In the early years of Newgate, the prison registers were very detailed. The records listed race, gender, name, place of nativity, age, occupation, usual residence, crime, skin color, hair color, stature, marks, county convicted in, length of sentence, and date convicted.
Using these records, specifically race, gender, skin color, hair color, and marks, I created portraits of 35 prisoners at Newgate from the years 1798 – 1804. I created generic male and female faces and adjusted them based on the information provided.
This allows us not only to get a glimpse of the prisoners, but also to begin to understand a complicated issue the reformers faced–balancing the treatment of prisoners both as individuals and as a criminal class. Though their faces are all fundamentally the same, the prisoners are each unique, differentiated by their markings.
This begs the question of why the record-keepers chose to write down these particular bits of information. One answer might be phrenology, the idea that a person’s features directly influence their temperament. Alternatively, this cataloguing might have been an attempt to recognize prisoners in the event of an escape.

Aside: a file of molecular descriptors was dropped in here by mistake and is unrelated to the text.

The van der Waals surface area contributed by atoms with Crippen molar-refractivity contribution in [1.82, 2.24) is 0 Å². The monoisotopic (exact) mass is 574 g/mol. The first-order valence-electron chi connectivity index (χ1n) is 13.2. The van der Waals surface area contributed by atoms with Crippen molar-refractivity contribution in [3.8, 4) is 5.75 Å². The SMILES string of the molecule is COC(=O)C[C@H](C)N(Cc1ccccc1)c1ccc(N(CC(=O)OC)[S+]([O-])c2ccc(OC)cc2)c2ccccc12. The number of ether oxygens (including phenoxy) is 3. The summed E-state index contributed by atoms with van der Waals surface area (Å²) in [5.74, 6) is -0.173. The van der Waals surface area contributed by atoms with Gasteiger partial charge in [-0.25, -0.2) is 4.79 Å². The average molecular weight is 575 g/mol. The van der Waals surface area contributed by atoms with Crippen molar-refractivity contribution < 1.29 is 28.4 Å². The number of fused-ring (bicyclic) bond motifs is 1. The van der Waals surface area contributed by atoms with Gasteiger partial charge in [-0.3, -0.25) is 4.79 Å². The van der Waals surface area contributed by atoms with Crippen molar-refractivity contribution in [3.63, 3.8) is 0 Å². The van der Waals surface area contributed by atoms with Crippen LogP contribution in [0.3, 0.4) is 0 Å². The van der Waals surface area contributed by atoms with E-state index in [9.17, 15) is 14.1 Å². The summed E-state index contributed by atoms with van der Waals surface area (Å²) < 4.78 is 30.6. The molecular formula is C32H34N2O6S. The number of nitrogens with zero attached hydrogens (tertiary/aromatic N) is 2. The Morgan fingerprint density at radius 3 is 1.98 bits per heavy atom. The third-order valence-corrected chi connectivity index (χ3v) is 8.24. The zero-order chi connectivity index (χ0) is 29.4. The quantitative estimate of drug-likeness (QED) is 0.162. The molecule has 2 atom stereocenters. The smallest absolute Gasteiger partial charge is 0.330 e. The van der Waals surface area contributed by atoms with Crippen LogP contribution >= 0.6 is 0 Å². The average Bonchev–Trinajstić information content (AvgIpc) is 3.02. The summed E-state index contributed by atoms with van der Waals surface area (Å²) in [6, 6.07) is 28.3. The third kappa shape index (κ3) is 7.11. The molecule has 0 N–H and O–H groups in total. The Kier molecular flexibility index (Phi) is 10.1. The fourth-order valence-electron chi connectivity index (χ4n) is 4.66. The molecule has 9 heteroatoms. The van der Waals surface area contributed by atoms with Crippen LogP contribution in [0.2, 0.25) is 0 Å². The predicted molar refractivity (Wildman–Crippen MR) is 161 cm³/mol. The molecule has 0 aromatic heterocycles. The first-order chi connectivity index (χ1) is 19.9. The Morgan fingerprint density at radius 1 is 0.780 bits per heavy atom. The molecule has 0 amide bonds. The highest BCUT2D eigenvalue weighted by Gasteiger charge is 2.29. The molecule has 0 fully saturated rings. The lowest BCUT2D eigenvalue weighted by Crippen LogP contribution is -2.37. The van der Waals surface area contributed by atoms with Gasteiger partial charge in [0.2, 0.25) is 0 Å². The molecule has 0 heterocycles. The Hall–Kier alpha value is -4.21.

Whatever the reason, upon Eddy’s retirement in 1804 the records dropped off suddenly. The few clues we have to the prisoner’s identities disappear completely, and only race, gender, name, place of nativity, and information pertinent to the crime (sentence length, etc) were catalogued. If depictions such as the ones below were made of the prisoners after 1804, there would only be four distinct portraits: a white man, a black man, a white woman, and a black woman.
Faces of the Convicted: 1798 – 1804
Click on each face for more information.
For statistical analysis of the prisoners at Newgate, see https://nyprisonorigins.com/newgate-statistics/